Two new laptop GPUs launched in NVIDIA’s low-end MX line. This classification of products is designed to slide above the GPUs found on typical laptop CPUs by a wide enough margin to justify an extra chip, but not enough to be endorsed as part of their gaming line.
As such, pretty much the only performance number that NVIDIA provides is an “up-to” factor relative to Intel’s HD620 iGPU as seen on the Core i5-8265U. For reference, the iGPU on this specific CPU has 192 shader units running at up to 1.1 GHz. Technically there exists some variants that have boost clocks up to 1.15 GHz but that extra 4.5% shouldn’t matter too much for this comparison.
Versus this part, the MX250 is rated as up to 3.5x faster; the MX230 is rated at up to 2.6x faster.
One thing that I should note is that the last generation’s MX150 is listed as up to 4x the Intel UHD 620, although they don’t state which specific CPU’s UHD 620.
This leads to a few possibilities:
- The MX250 has a minor performance regression versus the MX150 in the “up to” test(s)
- The UHD 620 had significant driver optimizations in at least the “up to” test(s)
- The UHD 620 that they tested back then is significantly slower than the i5-8265U
- They rounded differently then vs now
- They couldn’t include the previous “up to” test for some reason
Unfortunately, because NVIDIA is not releasing any specifics, we can only list possibilities and maybe speculate if one seems exceedingly likely. (To me, none of the first four stands out head-and-shoulders above the other three.)
Like the MX150 that came before it, both the MX230 and MX250 will use GDDR5 memory. The MX130 could be paired with either GDDR5 or DDR3.
Anandtech speculates that it is based on the GP108, which is a safe assumption. NVIDIA confirmed that the new parts are using the Pascal architecture, and the GP108 is the Pascal chip in that performance range. Anandtech also claims that the MX230 and MX250 are fabricated under Samsung 14nm, while the “typical” MX150 is TSMC 16nm. The Wikipedia list of NVIDIA graphics, however, claims that the MX150 is fabricated at 14nm. While both could be right, a die shrink would make a bit of sense to squeeze out a few more chips from a wafer (if yields are relatively equal). If that’s the case, and they changed manufacturers, then there might be a slight revision change to the GP108; these changes happen frequently, and their effects should be invisible to the end user… but sometimes they make a difference.
It’ll be interesting to see benchmarks when they hit the market.
So Pascal’s Shader cores/SMs
So Pascal’s Shader cores/SMs can not dual issue INT and FP Instructions but Turing’s Shader cores can. But the Pascal MX150 is more ROP heavy compared to Intel and so is AMD’s designs compared to Intel.[see quoted Turing information below]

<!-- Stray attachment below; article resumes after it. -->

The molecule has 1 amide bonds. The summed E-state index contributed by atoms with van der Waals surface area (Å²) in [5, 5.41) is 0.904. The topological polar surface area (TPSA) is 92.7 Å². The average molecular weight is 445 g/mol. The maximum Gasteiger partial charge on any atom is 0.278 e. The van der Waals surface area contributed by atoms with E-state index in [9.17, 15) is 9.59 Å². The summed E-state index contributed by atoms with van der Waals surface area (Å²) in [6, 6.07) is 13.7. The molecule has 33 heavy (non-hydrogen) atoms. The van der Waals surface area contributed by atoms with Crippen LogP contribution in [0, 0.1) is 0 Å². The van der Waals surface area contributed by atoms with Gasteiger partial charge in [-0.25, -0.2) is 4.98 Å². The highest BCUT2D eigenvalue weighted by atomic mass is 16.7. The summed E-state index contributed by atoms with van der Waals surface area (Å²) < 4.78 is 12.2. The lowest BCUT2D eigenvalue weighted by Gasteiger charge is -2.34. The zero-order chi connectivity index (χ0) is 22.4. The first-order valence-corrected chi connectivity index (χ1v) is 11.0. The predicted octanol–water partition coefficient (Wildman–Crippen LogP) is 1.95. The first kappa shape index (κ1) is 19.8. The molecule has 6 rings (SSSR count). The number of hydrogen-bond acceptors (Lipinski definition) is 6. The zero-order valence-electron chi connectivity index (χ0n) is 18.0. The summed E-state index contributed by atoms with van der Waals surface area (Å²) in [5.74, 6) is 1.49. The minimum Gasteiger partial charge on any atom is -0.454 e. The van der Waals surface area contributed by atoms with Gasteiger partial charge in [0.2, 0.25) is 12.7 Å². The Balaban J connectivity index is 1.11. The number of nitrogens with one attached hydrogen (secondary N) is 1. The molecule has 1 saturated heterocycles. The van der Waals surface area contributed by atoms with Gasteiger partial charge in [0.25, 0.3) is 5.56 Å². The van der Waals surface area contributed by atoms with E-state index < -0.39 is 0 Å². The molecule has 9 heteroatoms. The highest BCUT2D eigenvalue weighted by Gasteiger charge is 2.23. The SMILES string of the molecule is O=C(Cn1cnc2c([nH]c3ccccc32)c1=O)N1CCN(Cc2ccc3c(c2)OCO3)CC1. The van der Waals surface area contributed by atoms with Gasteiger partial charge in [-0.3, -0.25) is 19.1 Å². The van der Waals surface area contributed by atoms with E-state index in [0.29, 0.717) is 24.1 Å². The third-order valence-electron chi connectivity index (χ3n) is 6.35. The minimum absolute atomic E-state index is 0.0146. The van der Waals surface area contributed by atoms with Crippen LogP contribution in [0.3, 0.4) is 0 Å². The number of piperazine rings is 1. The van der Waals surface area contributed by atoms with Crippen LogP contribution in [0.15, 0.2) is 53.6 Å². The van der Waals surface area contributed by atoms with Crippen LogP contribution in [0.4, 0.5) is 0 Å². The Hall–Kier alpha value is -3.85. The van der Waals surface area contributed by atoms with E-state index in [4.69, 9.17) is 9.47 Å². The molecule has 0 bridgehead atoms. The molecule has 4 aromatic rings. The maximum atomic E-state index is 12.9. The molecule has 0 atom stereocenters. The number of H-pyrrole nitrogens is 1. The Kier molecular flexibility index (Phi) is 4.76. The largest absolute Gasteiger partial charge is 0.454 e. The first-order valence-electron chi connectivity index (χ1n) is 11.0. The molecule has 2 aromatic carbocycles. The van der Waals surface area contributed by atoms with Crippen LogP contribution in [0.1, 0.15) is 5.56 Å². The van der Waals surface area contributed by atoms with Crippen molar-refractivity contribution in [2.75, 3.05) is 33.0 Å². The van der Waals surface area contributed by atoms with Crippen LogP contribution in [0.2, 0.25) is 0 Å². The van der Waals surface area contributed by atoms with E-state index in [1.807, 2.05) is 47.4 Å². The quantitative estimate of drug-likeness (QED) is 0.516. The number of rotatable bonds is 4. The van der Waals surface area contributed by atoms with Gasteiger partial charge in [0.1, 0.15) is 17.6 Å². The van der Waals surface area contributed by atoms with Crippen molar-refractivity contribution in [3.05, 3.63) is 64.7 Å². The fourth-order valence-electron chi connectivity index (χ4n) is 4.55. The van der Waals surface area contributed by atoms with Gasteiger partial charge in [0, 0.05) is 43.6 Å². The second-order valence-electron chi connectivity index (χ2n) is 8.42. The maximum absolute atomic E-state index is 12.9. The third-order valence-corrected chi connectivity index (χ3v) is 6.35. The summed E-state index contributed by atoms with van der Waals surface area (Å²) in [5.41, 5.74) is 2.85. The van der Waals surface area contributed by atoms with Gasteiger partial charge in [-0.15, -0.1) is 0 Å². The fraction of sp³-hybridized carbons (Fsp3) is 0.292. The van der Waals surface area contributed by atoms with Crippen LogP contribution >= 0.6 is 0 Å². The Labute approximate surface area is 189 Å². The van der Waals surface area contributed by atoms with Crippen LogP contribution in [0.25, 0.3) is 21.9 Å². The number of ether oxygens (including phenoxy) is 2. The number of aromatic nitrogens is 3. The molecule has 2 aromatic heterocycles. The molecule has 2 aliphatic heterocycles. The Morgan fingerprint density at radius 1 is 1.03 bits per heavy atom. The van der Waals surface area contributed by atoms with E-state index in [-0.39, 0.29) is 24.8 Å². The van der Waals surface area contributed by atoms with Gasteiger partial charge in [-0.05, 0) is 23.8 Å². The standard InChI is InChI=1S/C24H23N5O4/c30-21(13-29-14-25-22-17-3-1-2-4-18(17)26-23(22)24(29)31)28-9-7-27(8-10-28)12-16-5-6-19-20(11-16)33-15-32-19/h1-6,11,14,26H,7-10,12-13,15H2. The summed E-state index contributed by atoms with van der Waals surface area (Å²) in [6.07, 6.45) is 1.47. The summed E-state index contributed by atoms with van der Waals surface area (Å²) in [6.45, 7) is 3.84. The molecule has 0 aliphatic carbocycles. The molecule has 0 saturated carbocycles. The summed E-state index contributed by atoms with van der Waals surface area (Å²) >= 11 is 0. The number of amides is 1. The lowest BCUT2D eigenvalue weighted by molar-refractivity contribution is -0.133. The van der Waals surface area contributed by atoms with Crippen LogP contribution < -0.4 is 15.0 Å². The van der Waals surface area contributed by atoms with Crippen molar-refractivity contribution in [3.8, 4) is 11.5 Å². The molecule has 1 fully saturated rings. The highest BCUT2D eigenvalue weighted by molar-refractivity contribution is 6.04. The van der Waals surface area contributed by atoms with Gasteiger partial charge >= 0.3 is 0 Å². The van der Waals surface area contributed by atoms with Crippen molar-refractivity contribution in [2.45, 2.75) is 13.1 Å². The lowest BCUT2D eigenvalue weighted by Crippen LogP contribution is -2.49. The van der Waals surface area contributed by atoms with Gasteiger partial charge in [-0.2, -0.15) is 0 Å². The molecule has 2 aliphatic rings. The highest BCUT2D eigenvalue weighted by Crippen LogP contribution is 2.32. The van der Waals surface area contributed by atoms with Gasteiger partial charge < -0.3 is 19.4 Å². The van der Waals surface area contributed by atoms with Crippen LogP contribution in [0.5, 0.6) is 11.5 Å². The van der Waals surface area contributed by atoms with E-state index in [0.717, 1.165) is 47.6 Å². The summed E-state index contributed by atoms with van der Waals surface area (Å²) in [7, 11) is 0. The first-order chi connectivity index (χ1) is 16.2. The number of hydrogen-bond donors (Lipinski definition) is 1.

For Intel’s HD620 wikipedia says: 192:24:3
For Nvidia’s MX150 wikipedia says: 384:24:16 [Note: TPU’s TMU counts for the MX150 is 32 and not the 24 that wikipedia states]
So look at the difference in Shaders and ROPs and I sure hope that Raja and Intel are going to up their ROP counts or they, like AMD, will be behind Nvidia on that all important ROP count and that HIGHER Pixel Fill Rate metric that comes from MOAR ROPs!
Anandtech lists the MX250 as 384:??:16 and that 14nm/Samsung node is where possibily some of the extra performance is coming from. So the MX250 is rated as up to 3.5x faster and the MX230 is rated at up to 2.6x faster than the i5 CPU part with the Intel HD620 graphics as it compares to the new Nvidia MX 200 series SKUs! Intel clocks its HD620 graphics higher on non U series branded parts but really looking at Intel’s ROP count information from TechPowerUp’s database for HD620(Kaby Lake Mobile) it’s 3 ROPs at a Pixel Rate: 3.150 GPixel/s for HD620 with GPU Clock: 300 MHz base and Boost Clock:1050 MHz.
So Nvidia’s MX150 has a Pixel Rate of 23.49 GPixel/s compared to the HD 620’s 3.150 GPixel/s and its easy to see where the performance delta in gaming comes from. And The MX150’s Base Clock: 1227 MHz and Boost Clock:1468 MHz.
Who knows currently but after the MX 200 series SKUs release there will be folks that will find out for sure after stripping some MX 200 series die samples of their outer layers and getting out the microscope and camera. So if its Pascal GP108 on 14nm they will find out and Nvidia has been making use of both Samsung’s 14nm and TSMC’s 16nm for a good long while now.
“New Streaming Multiprocessor (SM)
Turing introduces a new processor architecture, the Turing SM, that delivers a dramatic boost in shading efficiency, achieving 50% improvement in delivered performance per CUDA Core compared to the Pascal generation. These improvements are enabled by two key architectural changes. First, the Turing SM adds a new independent integer datapath that can execute instructions concurrently with the floating-point math datapath. In previous generations, executing these instructions would have blocked floating-point instructions from issuing. Second, the SM memory path has been redesigned to unify shared memory, texture caching, and memory load caching into one unit. This translates to 2x more bandwidth and more than 2x more capacity available for L1 cache for common workloads.” [see Nvidia’s Turing micro-Arch whitepaper]